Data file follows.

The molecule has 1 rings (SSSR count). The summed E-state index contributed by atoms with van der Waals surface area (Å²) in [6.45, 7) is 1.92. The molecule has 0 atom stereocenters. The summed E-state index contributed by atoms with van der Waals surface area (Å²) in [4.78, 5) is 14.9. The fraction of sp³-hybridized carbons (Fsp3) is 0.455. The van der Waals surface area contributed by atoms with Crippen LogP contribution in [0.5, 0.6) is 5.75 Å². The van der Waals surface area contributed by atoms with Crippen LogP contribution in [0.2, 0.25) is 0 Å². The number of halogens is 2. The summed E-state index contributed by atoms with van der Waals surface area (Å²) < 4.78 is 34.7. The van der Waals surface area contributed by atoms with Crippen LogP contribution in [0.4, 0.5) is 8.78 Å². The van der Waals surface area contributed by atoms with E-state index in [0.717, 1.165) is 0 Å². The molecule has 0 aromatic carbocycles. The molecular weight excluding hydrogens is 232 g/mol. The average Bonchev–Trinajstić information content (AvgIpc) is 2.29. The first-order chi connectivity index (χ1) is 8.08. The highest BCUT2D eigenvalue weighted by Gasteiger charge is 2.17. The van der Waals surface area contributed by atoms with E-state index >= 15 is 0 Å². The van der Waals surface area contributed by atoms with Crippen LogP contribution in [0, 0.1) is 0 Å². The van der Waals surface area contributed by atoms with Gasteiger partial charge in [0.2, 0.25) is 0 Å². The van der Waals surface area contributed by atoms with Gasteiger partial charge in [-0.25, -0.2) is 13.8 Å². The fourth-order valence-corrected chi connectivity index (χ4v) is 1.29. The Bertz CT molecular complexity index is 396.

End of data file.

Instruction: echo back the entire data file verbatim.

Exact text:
The molecule has 1 rings (SSSR count). The summed E-state index contributed by atoms with van der Waals surface area (Å²) in [6.45, 7) is 1.92. The molecule has 0 atom stereocenters. The summed E-state index contributed by atoms with van der Waals surface area (Å²) in [4.78, 5) is 14.9. The fraction of sp³-hybridized carbons (Fsp3) is 0.455. The van der Waals surface area contributed by atoms with Crippen LogP contribution in [0.5, 0.6) is 5.75 Å². The van der Waals surface area contributed by atoms with Crippen LogP contribution in [0.2, 0.25) is 0 Å². The number of halogens is 2. The summed E-state index contributed by atoms with van der Waals surface area (Å²) < 4.78 is 34.7. The van der Waals surface area contributed by atoms with Crippen LogP contribution in [0.4, 0.5) is 8.78 Å². The van der Waals surface area contributed by atoms with E-state index in [0.717, 1.165) is 0 Å². The molecule has 0 aromatic carbocycles. The molecular weight excluding hydrogens is 232 g/mol. The average Bonchev–Trinajstić information content (AvgIpc) is 2.29. The first-order chi connectivity index (χ1) is 8.08. The highest BCUT2D eigenvalue weighted by Gasteiger charge is 2.17. The van der Waals surface area contributed by atoms with E-state index >= 15 is 0 Å². The van der Waals surface area contributed by atoms with Crippen LogP contribution in [0, 0.1) is 0 Å². The van der Waals surface area contributed by atoms with Gasteiger partial charge in [0.2, 0.25) is 0 Å². The van der Waals surface area contributed by atoms with Gasteiger partial charge in [-0.25, -0.2) is 13.8 Å². The fourth-order valence-corrected chi connectivity index (χ4v) is 1.29. The Bertz CT molecular complexity index is 396.